Global View Investment Blog

Looking Beyond the 4 Percent Rule for a Better Retirement

There is a multitude of financial advice available online. You can Google just about anything these days and find an answer that makes sense. However, even when this information comes from a credible source, more than likely, the advice you find is a simple rule of thumb. And when it comes to investing, creating a retirement plan and planning for the future, relying on rules of thumb can be tricky, because no one’s situation is ever the same.

In the financial services industry, one widely accepted rule of thumb is the 4 Percent Rule. Not only is this retirement-withdrawal plan easy to follow, but it seems to be a solid way to live off of your savings without outliving your assets. However, the 4 percent method may be better as a starting point for your retirement, rather than your be-all/end-all strategy.

Remember, financial planning is not a one-size-fits-all solution!


What is the 4 Percent Rule?

The 4 Percent Rule is a retirement strategy based on a specific withdrawal rate from your savings. As the name suggests, the strategy is to withdraw no more than 4 percent of your savings each year during retirement, and adjust for inflation going forward. The rule was first devised by financial planner Willian Bengen in 1995, and has received widespread reference in the investment world.

Here’s how it works:

Suppose you retire with $2 million in savings. In year one of your retirement, you withdraw $80,000 (4 percent of $2 million). At the end of year one, you find that your cost of living has increased 2 percent, so you increase your withdrawal an extra two percent starting in year two, as the rule states. In year two of your retirement, you would withdraw $81,600, and you follow this yearly cost of living adjustment for the rest of your retirement.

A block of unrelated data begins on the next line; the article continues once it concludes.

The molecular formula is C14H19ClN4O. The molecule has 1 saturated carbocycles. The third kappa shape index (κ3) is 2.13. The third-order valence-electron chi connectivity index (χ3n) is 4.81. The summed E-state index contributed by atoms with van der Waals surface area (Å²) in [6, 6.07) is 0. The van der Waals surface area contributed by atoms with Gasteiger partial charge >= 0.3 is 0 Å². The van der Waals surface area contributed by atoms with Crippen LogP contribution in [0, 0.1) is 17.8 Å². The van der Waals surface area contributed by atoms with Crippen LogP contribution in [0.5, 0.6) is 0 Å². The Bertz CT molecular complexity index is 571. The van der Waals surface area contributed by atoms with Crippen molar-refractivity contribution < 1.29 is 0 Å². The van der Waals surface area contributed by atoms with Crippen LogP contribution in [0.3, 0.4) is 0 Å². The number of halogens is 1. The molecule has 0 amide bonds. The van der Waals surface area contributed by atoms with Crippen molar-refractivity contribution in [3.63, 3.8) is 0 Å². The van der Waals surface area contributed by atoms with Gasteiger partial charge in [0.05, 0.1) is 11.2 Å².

Sounds pretty simple, right?


Caveats to the 4 Percent Rule

The 4 Percent Rule can be a great guideline for your retirement plan. But it has many assumptions, and doesn’t account for the circumstances many investors face. As a Certified Financial Planner in Greenville, SC, I help many clients plan for the retirement they want, and no two situations are exactly the same. Some clients hope to spend retirement with family and grandchildren. Others have extensive travel plans. Some are business owners. Some have company stock options. Everyone’s goals are unique.


The 4 Percent Rule is Not Designed for Early Retirement

The 4 Percent Rule assumes a 30-year retirement. At Global View, we have many clients who plan to retire early, and then there are those who have to retire early, either because of a job loss stemming from the COVID-19 shutdowns or personal reasons. If you are looking to retire early, are generally healthy and expect to live well into your 90s, solely following this rule puts you at risk of running out of savings.


The 4 Percent Rule Assumes Outdated Portfolios and Returns

When the 4 Percent Rule was coined in 1995, it comprised a basic portfolio of half stocks and half bonds. Today’s portfolio models have a wider variety of investments seeking to maximize diversification and reduce unnecessary risk.

What’s more, bank interest rates were at least three times higher than they are now, meaning that investors could supplement their portfolio returns with bank interest rates, receiving an additional 4 to 8 percent from short-term CDs.


The 4 Percent Rule has Little Wiggle Room

While 4 percent of a large portfolio may seem like a relatively large dollar amount, it’s still a fixed 4 percent. In the event of extreme market events, a dramatic change in your spending or a financial emergency, that 4 percent may be too conservative for the current market. This can certainly be the case if you live in a city with a high cost of living, or if your expenses vary greatly.


Have questions about your retirement? Contact the Certified Financial Planners at Global View to see how we can help.


Enhancing the 4 Percent Rule

The 4 Percent Rule can still be used as a good rule of thumb for your retirement. And, since future market returns are estimated to be lower than past returns, the 4 Percent Rule can be a valuable building block when constructing your full retirement strategy.